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(May 1, 1998) An American Electronics Association (AEA) study of Internet and WWW salaries found A broad range (from $40,000 to $120,000 annually).
Have we mentioned the College News recently? This newswire service strikes us as a solid potential tool for recruiting on-campus.
NUA's How Many Online estimates that 2.40 percent of the population worldwide (115.75 million) people are online throughout the world.
(April 30, 1998) The other side of recruiting is retention. While money clearly works (and we're hearing consistent stories about huge pay increases coupled with stock options and very flexible work conditions), there's a renewed emphasis on basic workplace variables:
With turnover expenses rapidly growing beyond $20K per employee, it's worth taking the time to ask a simple question: Can our recruiting practices decrease turnover in a significant way.
We bet that the web will begin to be used as a tool on this front.
(April 29, 1998) The newspapers are losing the war. Although a subset of professional recruiters seem to object to the requirement for cashflow, our industry runs on money. While it isn't true that the biggest is the best or that the largest sales volume translates into effective recruiting, money is a determining factor. With the sole exception of the Wall Street Journal, we know of no traditional newspaper who is making real money online.
At the same time, small entrepreneurial organizations (like DICE in yesterday's article) are experiencing real growth.
Now, it's understandable. Big newspapers often have 9 figure revenue streams from their employment advertising operations. Because the advertising agencies "carry the water", the newspapers aren't used to thinking about markets and customers. The current total size of the online recruiting industry remains a blip on the radar screens of the old journalists. Paper advertising can't be quantified while online advertising can be solidly tracked and measured.
So, they flounder.
Shortly, we expect to see some interesting moves. As we begin to be able to see a $1B online recruitment market, someone at the newspapers will begin to wake up. We'll be watching for the purchases to begin.
(April 28, 1998) From DICE (the in-the-know place to find high tech contractors) comes the interesting news that their database of job listings has topped 50,000 jobs. The news comes with a sales forecast for 1998. DICE anticipates revenues of $8M.
Our current back-of-the-envelope scratchings put that at 2% of the 1998 online recruitment advertising marketplace. Yup, we're betting on a $400M year with $1B in sight for 1999.
That doesn't include direct revenues (or cost savings) for recruiters who use the web directly. We've become a big business. Online job hunting is the de facto starting point for anyone looking to find work, enter the marketplace or shift careers.
It's a long move forward from the early days in 1994 when we began looking at an industry composed of 5 websites. Tactics, strategies, investment levels and players have evolved at a remarkable pace.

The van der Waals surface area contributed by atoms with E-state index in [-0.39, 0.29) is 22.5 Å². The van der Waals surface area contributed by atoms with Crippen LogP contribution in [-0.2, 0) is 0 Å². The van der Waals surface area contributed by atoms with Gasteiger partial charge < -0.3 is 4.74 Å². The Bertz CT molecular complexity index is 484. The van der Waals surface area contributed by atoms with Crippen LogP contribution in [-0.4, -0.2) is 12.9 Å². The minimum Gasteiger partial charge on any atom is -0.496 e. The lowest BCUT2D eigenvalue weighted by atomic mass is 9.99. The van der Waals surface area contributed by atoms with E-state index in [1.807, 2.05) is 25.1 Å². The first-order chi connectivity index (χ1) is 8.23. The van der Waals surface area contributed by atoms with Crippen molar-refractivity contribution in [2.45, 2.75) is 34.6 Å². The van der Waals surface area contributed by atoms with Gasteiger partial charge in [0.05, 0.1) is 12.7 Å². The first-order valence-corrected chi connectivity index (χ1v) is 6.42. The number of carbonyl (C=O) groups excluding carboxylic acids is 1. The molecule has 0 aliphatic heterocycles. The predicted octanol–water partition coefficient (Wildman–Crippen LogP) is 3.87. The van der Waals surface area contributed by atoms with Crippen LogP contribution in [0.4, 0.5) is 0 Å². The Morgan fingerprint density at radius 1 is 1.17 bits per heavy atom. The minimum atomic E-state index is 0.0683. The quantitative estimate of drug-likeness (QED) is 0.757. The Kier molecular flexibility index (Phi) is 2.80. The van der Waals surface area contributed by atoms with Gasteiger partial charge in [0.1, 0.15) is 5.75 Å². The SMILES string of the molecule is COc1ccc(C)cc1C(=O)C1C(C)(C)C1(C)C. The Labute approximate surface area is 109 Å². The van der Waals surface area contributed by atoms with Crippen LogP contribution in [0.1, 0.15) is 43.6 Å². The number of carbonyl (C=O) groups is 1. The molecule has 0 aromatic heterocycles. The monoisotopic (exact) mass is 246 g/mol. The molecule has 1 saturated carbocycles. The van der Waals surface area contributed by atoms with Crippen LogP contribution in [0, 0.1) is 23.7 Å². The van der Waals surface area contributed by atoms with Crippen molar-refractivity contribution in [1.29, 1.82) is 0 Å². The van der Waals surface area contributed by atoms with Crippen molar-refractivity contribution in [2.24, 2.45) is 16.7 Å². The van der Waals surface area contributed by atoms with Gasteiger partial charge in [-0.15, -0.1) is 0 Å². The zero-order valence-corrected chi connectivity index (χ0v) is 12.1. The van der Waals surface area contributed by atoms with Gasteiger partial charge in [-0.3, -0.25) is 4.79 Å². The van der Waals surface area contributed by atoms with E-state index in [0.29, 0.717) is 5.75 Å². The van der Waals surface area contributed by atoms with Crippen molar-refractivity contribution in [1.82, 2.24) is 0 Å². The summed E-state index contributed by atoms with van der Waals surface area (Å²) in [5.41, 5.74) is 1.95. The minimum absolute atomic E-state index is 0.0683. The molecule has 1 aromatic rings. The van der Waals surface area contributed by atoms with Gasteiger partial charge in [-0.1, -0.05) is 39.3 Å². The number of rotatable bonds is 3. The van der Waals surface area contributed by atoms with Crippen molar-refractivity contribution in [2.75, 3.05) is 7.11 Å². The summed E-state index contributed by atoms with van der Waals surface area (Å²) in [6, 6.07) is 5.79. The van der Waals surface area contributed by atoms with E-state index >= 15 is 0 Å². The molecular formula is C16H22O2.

The really powerful thing about the DICE announcement is the background story.
DICE predates the web significantly and is largely the work of a single minded entrepreneurial team who, at great personal risk, launched a business in their bedroom. When the web emerged, the DICE team treated it with the conservatism you'd expect from an established player. They ignored it.
To their great credit, once the team figured out that the web was not a passing fancy, they jumped in feet first. They, as we continue to preach, were aided by a well established audience who stuck with them. As they've emerged online, they've managed to move quickly and effectively into the web space.
DICE's survival and growth are a case study in audience and customer development. Their "capital" is human. They know it and invest in it regularly.
In this marketplace, 2% is a very meaningful accomplishment. Imagine the envy of the 5,000 entrepreneurs who are nowhere close.
(April 27, 1998) Sometimes, an organization creates a regional industry. That's pretty much the case with NYNMA (the New York New Media Association). If you've heard of "Silicon Alley", it's because of their hard work. Realizing that the Internet requires a human network to support it, NYNMA has tirelessly built events and connections for its membership. The result is a vibrant, influential organization that happens to have a website.
If you want to hire real New Media talent in New York, you'd better list the job on their job board.
From a design perspective, the job listings underline a critical principle in Electronic Recruiting. Audience comes first; everything else is second.
Although there is a database beneath the listings, what you see as a user is simple critical information:
The NYNMA jobs board is not a model that everyone can use. As a job hunter (or recruiter, for that matter), you don't just wander in. Because the organization is so vibrant offline and their audience is created through other means, they can get straight down to business.
As a recruiter, the lessons are simple.
Advanced Seminar Series
(March 16, 1997): Our educational series has been expanded. We will be delivering seminars in 12 cities this Spring. We will be offering both of our successful courses, updated to reflect the changing web environment.
Seminar I: Management, Strategies and Tactics
Schedule For Seminar I
Seminar II: Advanced Searching and Sourcing
Schedule For Seminar II
Enroll today, seats are still available. There is a discount available for early registrations. The seminars have a retail price of $995. If your payment is received by April 15, there is a $150 discount. For Payments received by May 1, the savings is $100. We offer an additional discount of $100 for each member in a group of 2 or more.
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